Not all spine databases are created equal: 5 key concepts

Written by Laura Dyrda | December 05, 2014 | Print  |

The Journal of Bone and Joint Surgery published a study examining the variation in data collection methods and how they impact study results for lumbar spinal fusion procedures.

The researchers examined a retrospective cohort study of patients undergoing lumbar spinal fusion procedures from 2009 to 2011 logged in either the Nationwide Inpatient Sample or the National Surgical Quality Improvement Program. They directly compared the demographic characteristics, comorbidities and inpatient adverse events between the two databases.

 

There were 144,098 patients included from the Nationwide Inpatient Sample and 8,434 patients from the National Surgical Quality Improvement Program with only small variation in demographic differences. Here are five things to know from the study:

 

1. There was a huge difference between the databases in the rates specific comorbidities were documented. Non-morbid obesity was documented at a 9.33 percent rate in the National Inpatient Sample and 36.93 percent in the National Surgical Quality Improvement Program.

 

2. The peripheral vascular disease was documented at a 2.35 percent rate in the Nationwide Inpatient Sample and 0.6 percent among the National Surgical Quality Improvement Program.

 

3. The specific inpatient adverse event rates were also significantly different between the two databases. For example, sepsis was documented at rates of 0.38 percent in the Nationwide Inpatient Sample and 0.81 percent in the National Surgical Quality Improvement Program.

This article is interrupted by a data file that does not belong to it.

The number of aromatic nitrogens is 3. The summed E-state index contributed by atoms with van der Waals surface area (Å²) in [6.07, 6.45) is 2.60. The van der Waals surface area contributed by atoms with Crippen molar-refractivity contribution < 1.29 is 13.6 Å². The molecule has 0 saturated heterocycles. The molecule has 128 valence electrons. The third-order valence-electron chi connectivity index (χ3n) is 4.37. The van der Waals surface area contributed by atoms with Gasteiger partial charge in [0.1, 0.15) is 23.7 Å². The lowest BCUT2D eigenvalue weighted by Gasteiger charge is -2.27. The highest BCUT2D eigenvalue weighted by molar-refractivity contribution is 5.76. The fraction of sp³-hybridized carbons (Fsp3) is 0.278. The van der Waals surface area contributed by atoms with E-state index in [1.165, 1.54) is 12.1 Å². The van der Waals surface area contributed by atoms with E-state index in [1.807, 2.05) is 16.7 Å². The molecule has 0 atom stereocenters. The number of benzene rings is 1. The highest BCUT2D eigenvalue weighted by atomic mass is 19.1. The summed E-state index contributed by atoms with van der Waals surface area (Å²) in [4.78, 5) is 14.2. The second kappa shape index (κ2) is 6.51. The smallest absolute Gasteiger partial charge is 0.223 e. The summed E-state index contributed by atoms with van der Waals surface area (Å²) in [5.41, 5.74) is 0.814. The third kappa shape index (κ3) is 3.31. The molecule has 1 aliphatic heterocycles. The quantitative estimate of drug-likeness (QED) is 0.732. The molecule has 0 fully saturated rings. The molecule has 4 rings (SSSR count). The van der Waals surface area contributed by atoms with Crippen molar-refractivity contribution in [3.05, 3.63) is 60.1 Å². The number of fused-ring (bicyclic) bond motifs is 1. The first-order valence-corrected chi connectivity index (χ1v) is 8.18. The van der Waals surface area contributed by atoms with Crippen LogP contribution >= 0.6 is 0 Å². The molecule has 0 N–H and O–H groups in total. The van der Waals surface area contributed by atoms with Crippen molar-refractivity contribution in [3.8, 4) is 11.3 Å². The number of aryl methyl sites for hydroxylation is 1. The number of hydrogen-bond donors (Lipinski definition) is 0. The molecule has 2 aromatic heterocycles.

4. The National Inpatient Sample documented acute kidney injury at a 1.79 percent rate while the National Surgical Quality Improvement Program reported acute kidney injury at a 0.21 percent rate.

 

5. The study authors concluded that as orthopedic surgery studies become more prevalent, authors and reviewers as well as researchers should view these studies with caution. "This study shows that two commonly used databases can identify demographically similar patients undergoing a common orthopaedic procedure; however, the databases documented markedly different rates of comorbidities and inpatient adverse events. The differences are likely the result of the very different mechanisms through which the databases collect their comorbidity and adverse data."

 

More articles on spine surgery:
Healthcare spending slow-down: What it means for spine surgeons
5 things to know about ACDF complications by patient age
Public healthcare policy 101 for spine surgeons — What to know for 2015

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